How do you match your students’ excitement after winter break with the classroom activities planned for their return? I always loved seeing the students’ bright-eyed, ready to learn faces waiting at the classroom doorstep. It was a fresh start. Planning fun and engaging activities that would match that excitement could be a challenge.
I planned units about snowmen and the winter season when we returned from winter break. The students left for break before winter started. So, snowmen and winter were the perfect topics to engage my first graders on the first weeks back from winter break in January.
I normally anchored a unit of study with a well-known or popular book. I instead searched for a new winter book that would lend itself to first grade reading skills and strategies. A book that could easily be used for review of social issues and suitable for partner and whole class discussions. I think I hit the jackpot!
The Most Perfect Snowman Read Aloud Book
The book I chose was The Most Perfect Snowman by Chris Britt, who is also the illustrator. I purchased the book shortly before winter break. After reading it for the first time, it immediately became my new best-loved snowman book.
The sweet and simple story is about a snowman named Drift who was abandoned by some children before they finished building him. He was sad, because he was a plain-looking snowman and not fancy like the other snowmen. Drift dreamed of being the “perfect snowman.” He watched as the other snowmen played, danced, and had fashion parades. They did not include Drift in their fun. They ridiculed his looks and teased him.
Later, a group of children kindly gave Drift some of their clothing. He then happily played in the snow with them. Unfortunately, he lost most of his clothing in a blizzard one night.
Later, Drift paid forward the children’s kindnesses when he met up with a bunny who needed his help. In the end, Drift became the most perfect snowman.
We focused on the book themes of kindness, friendships, and generosity.
The Most Perfect Snowman Activities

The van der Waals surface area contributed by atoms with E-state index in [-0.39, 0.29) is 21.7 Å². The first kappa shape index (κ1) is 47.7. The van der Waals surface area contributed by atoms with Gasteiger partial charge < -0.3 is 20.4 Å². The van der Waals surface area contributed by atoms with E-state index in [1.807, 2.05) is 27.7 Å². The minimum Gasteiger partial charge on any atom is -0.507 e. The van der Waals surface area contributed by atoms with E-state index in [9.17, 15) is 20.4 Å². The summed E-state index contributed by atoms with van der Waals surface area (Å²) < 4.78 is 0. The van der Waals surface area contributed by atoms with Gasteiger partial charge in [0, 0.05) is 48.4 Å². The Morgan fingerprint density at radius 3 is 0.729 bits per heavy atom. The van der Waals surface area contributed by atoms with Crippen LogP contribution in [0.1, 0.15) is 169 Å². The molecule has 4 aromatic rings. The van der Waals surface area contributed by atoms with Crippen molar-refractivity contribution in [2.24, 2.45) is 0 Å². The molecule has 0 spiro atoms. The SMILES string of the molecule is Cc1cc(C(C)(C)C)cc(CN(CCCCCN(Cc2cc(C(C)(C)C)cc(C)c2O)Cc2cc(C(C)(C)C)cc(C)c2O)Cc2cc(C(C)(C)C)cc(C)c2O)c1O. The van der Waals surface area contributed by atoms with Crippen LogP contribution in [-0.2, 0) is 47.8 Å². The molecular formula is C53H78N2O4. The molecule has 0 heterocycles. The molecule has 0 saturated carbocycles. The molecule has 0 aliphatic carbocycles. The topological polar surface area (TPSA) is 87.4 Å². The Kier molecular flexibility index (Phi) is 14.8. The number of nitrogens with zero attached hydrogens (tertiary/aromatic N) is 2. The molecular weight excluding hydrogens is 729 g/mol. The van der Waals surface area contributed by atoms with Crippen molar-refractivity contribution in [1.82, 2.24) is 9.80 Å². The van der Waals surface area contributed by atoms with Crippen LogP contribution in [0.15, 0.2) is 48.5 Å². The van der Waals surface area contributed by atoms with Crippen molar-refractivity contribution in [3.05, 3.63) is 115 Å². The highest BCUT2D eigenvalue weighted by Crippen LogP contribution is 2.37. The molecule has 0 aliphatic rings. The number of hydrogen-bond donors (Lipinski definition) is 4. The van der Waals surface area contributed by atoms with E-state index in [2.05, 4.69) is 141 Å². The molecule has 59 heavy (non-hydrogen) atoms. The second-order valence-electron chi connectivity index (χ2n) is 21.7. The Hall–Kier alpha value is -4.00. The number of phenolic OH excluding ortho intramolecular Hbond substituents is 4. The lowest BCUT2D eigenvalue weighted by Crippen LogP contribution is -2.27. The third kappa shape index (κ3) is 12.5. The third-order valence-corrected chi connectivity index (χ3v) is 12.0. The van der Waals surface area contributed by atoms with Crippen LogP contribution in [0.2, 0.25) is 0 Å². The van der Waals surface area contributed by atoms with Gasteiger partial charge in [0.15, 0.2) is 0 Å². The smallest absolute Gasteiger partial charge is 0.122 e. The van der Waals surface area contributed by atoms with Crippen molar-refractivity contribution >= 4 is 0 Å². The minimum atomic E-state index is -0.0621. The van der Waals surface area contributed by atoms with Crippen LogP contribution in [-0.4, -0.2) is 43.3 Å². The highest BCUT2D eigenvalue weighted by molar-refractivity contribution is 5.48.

1. Read Aloud and Sequencing
Lined up quietly on the carpet, wide-eyed children stared at the new snowman book on display. Students whispered predictions like: “I bet it’s about winter” and “I think the snowman might melt” and one even sighed, “I love new book day.”
I read the book for my first read aloud of the day on the Monday we got back from winter break. It was the springboard for a week of snowman activities that would include discussions, drawing, and writing to connect with the story.
After reading the story, we used this sequencing chart to talk about the beginning and ending parts of the story. I wrote story events on sticky notes and prepared a snowman anchor chart. Here’s how I used the chart:
- First, I would read an event that was on a sticky note.
- Then, student partners discussed the timing of the event (beginning or end of the story).
- After, children shared their responses and a volunteer stuck the sticky note under the correct heading on the chart.
I posted the snowman anchor chart on a classroom wall for student reference. This was an effective way to scaffold the independent activities that the students would do later.
2. Descriptive Words
The author uses descriptive words to characterize the snowman’s clothes. For example, the snowmen in the story say that Drift has a “Snazzy outfit!” We used the chart to discuss the adjectives we found in the story. Students were able to add to the chart throughout the week. It was displayed in the classroom for students to use when they wrote about snowmen.
Students used the chart to help them complete the following activity independently or with a partner.
3. Kindness Activities
It’s easy to use this book as segue to kindness activities. Our school-wide Kindness Week was celebrated the week of Valentine’s Day in February. Kindness was a focus in our class leading up to that week. The students brainstormed ideas for ways to help others. We added them to the chart throughout the week.
The class discussed kindness: give to others, help others, and be a friend. They brainstormed ideas as I modeled with the colored version of the booklet. The students completed the black and white version of the booklet as an independent activity.
We worked on inclusiveness. Do not exclude others. We talked about how exclusion feels and referenced details in the book. For example, Drift is alone and his head hangs down. The students shared how exclusion feels to them.
This “Ways We Can Help Others” anchor chart reminded the class of ways that they could reach out and help others. We revisited this topic throughout the school year.
5. Snowman Mats
To integrate art related to our topic, I created snowman mats. The children made their own “fancy snowmen” with modeling clay or dough and wrote about them.
Join the First Grade Schoolhouse Club to download the snowman mats and accompanying writing printables for free!
If you’re interested in some of these activities and more that can be used with the The Most Perfect Snowman book, you can check them out by clicking on the picture below.
The snowman activities with our anchor book, The Most Perfect Snowman, definitely matched the students’ excitement during the week we returned from winter break.